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Improving Atmospheric Temperature Monitoring Capabilities Recommendation: The orbit insertion solution formulated by NESDIS will substantially mitigate systematic biases resulting from orbital drift and should be adhered to within the above-indicated local crossing time tolerances, beginning with NOAA-L. 1.2 Overlapping Observations Finding: A minimum of one year of overlapping observations of operational spacecraft is required to fully sample the annual cycle effects on both the platform and the quantity being sensed to determine inter-satellite biases in the construction of CDRs (Karl et al., 1995; Christy, 1995; NRC, 1999). Recommendation: NESDIS should schedule launches of new satellites to allow for overlap of at least one year with soon-to-be decommissioned satellites and should accommodate the associated increase in data transmission from multiple platforms. 1.3 Launch Strategy Finding: The “launch-on-failure” strategy 1 entails significant risk of temporal gaps in the record and of instrument failures of a magnitude that degrade the precision of climate observations, without seriously impacting operational products. NESDIS now includes in the definition of “failure” the significant drift from initial local crossing time in addition to the significant dysfunction of critical instruments. (At scheduled launches, the next satellite is on-call in case of launch failure.) The present launch dates for NOAA -L, -M, -N and -N' are September 2000, May 2001, December 2003, and January 2008, respectively. Combined with METOP 2 launches, this generation of POES apparently will operate until about 2012. Proposed launch dates are often overly optimistic and actual launches are delayed for various reasons if orbiting spacecraft provide data minimally suitable for operations. NOAA-12 for example was in operation for seven years (due in part to NOAA-13's failure after one week on orbit) even though various instruments experienced functional problems of a magnitude considered minor for operations, but significant for climate (Christy et al., 2000). Recommendation: NESDIS should attempt to perform a launch-on-schedule strategy in which a platform is replaced within its projected operational life (currently five years or less) to ensure continuity in observations for CDRs. Such a schedule would also address concerns indicated in Findings 1.1, 1.2 and 1.5. 1   This is a strategy in which a replacement satellite is not launched until failure of the active satellite is imminent or has already occurred. 2 For the last two decades the United States has supported two NOAA satellites in polar orbit, one with a nominal equator crossing time in the morning, the other with a nominal equator crossing time in the afternoon. Cooperation between Europe and the United States has led to the development of the Initial Joint Polar System (IJPS), which will comprise the continuation of the current NOAA afternoon satellite series with NOAA-N and -N', together with the new Meteorological Operational (MetOp) morning satellite series (MetOp-1, -2, and -3) run by the European Organisation for the Exploitation of Meteorological Satellites (EUMETSAT). These two satellite series will be produced independently by the United States and Europe, but will carry a core set of nearly identical instruments to ensure operational data continuity and coherence of the key meteorological observations. The MetOp satellites will carry instruments provided by EUMETSAT, NOAA (which will contribute, e.g., AMSU-A), and the French space agency, CNES. MetOp-1 is scheduled for launch in 2003.

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Improving Atmospheric Temperature Monitoring Capabilities 1.4 Sensor Calibration Finding: Nearly all satellite microwave radiometers (MSU, SMMR, SSM/I, TMI) have exhibited calibration drifts that seem to be related to both the temperature of the radiometer components (receivers, mixers, antenna) and the non-linear response of the system gain function to incoming radiation (e.g., Christy et al., 1998, 2000; Wentz et al., in press). For the measurement of long-term climate change, the removal of these sensor calibration drifts can be a formidable problem (Hurrell and Trenberth, 1998). Recommendation: NOAA should put a high priority on measuring all aspects of the radiometer 's system gain function and baseline offset during pre-launch testing. The usual set of thermal-vacuum tests should be expanded and done more rigorously, and the test results should be made readily available to the scientific community for evaluation. Since the calibration drift seems to be related to temperature, a sufficient number of precision thermistors should be mounted on the various radiometer components (antenna, feedhorn, front-end receiver, detector, etc.) for on-orbit monitoring and drift detection. More robust on-board calibration systems (e.g., additional reference loads) should be considered for future missions. 1.5 Ensuring the Climate-Monitoring Effectiveness of Polar Orbiting Satellites Finding A: NASA's EOS-class satellites (Terra, Aqua, Aura, Jason, ACRIMSAT, QuikScat) are (or will be) providing data of significant importance for climate analysis. Many of these will cease observations well before 2010. NPOESS, with (mostly) similar quality instrumentation, is scheduled for launch in 2009. The NPOESS Preparatory Project (NPP, about 2006) is designed to bridge the gap between the EOS and NPOESS eras with high-quality overlapping observations (particularly from infrared sensors), the continuity of which may be in jeopardy if the gap is longer than three years. The last POES (NOAA-N' p.m.) and METOP-2 (a.m.) are presently scheduled for launch in 2008 with nominal lifetimes of five years of operational service. Budgetary pressures may force a delay of several years in the launch of NPOESS based on the view that the operational requirements are met by the POES series, and thus NPOESS would not be needed until the last POES reaches a failure status. Recommendation A: NESDIS and NASA should plan launch schedules to ensure that NPP will have a minimum of one-year overlap with both EOS and NPOESS regardless of the status of POES. Agencies should recognize that the continuity of the measurements is critical to climate science (NRC, 1999). Finding B: A single-platform NPOESS will not be capable of continuing CDR-quality observations for variables such as sea-level height, solar irradiance, and active microwave scatterometer data (NRC, 2000b). Recommendation B: NESDIS and NASA should consider the cost effectiveness of including NPOESS free fliers (i.e., a spacecraft separate from the main operational platform in an orbit customized for the unique measurement required) as part of an effective strategy for preserving the continuity of high-quality climate observations of the above-mentioned quantities (NRC, 2000b).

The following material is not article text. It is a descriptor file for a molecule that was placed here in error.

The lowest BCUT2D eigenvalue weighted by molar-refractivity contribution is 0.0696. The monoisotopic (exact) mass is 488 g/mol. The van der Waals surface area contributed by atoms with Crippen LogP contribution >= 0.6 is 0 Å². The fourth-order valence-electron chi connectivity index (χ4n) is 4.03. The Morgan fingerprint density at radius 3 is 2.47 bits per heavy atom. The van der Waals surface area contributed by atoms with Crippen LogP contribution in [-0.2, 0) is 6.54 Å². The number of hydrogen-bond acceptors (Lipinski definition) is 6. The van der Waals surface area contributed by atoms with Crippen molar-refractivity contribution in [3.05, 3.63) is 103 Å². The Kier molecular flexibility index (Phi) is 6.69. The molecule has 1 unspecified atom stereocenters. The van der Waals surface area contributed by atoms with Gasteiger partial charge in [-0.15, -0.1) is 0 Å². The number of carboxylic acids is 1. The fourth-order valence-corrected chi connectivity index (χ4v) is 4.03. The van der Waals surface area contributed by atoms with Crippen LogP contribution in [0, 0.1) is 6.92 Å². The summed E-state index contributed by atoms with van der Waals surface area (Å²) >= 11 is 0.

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Improving Atmospheric Temperature Monitoring Capabilities 1.6 Continued Production of Remotely-Sensed Stratospheric CDRs Finding: A thorough examination of the time series of stratospheric temperatures from the infrared-sensing Stratospheric Sounding Unit (SSU), including assessment of error characteristics, has not been done. The existing time series has not been extended beyond 1998. These factors reduce confidence in temperature trend estimates based on SSU and impede the merging of the soon-to-be-terminated SSU data with soundings from AMSU. The United States does not support research to produce CDRs of stratospheric temperatures derived from a combination of the older SSU data and the newer AMSU data. Recommendation: NESDIS should take responsibility for the construction and validation of CDR-quality bulk-layer temperature time series from the SSU and AMSU for the analysis of stratospheric climate variations and trends. 1.7 Communicating Instrument Performance Finding: Instrument problems that do not exceed design specifications can be significant for the construction of CDRs. Information regarding changes in, or new knowledge of, instrument health and performance is difficult for climate investigators to obtain and apply. Investigators have also found instrument problems that were difficult to communicate back to NESDIS. Recommendation: NESDIS should create a web site that includes information on spacecraft and instrument condition and changes that are of interest for the construction of CDRs. In addition to the official NESDIS TIROS Operational Anomaly Reports (TOAR), this site should be interactive to allow climate investigators to communicate their findings and opinions concerning the behavior of specific instruments and/or channels. The site should be well organized, with cross-referencing by category, and should include a good search capability to enable interested parties to find what they want. An attempt should be made to hierarchically construct the site so that issues judged by NESDIS to be of greatest importance to the climate record are most prominently featured. The information contained on this web site would become part of the permanent metadata record for each instrument. 1.8 Unused Assets in Space Finding: Several decommissioned spacecraft, such as NOAA-10 AND NOAA-12, carry instruments capable of monitoring climate at atypical local times. Reconciling Observations of Global Temperature Change (NRC, 2000a) discussed the difficulties associated with adjusting the MSU tropospheric temperature record to account for satellite drift-induced changes through the diurnal cycle. Recommendation: NESDIS should investigate the potential to observe the earth with still-functioning instruments of decommissioned spacecraft in order to better characterize the diurnal cycle of the atmosphere's vertical structure. This information could also be useful in helping to better characterize the instrument itself and to account for satellite drift-induced changes in the tropospheric temperature record.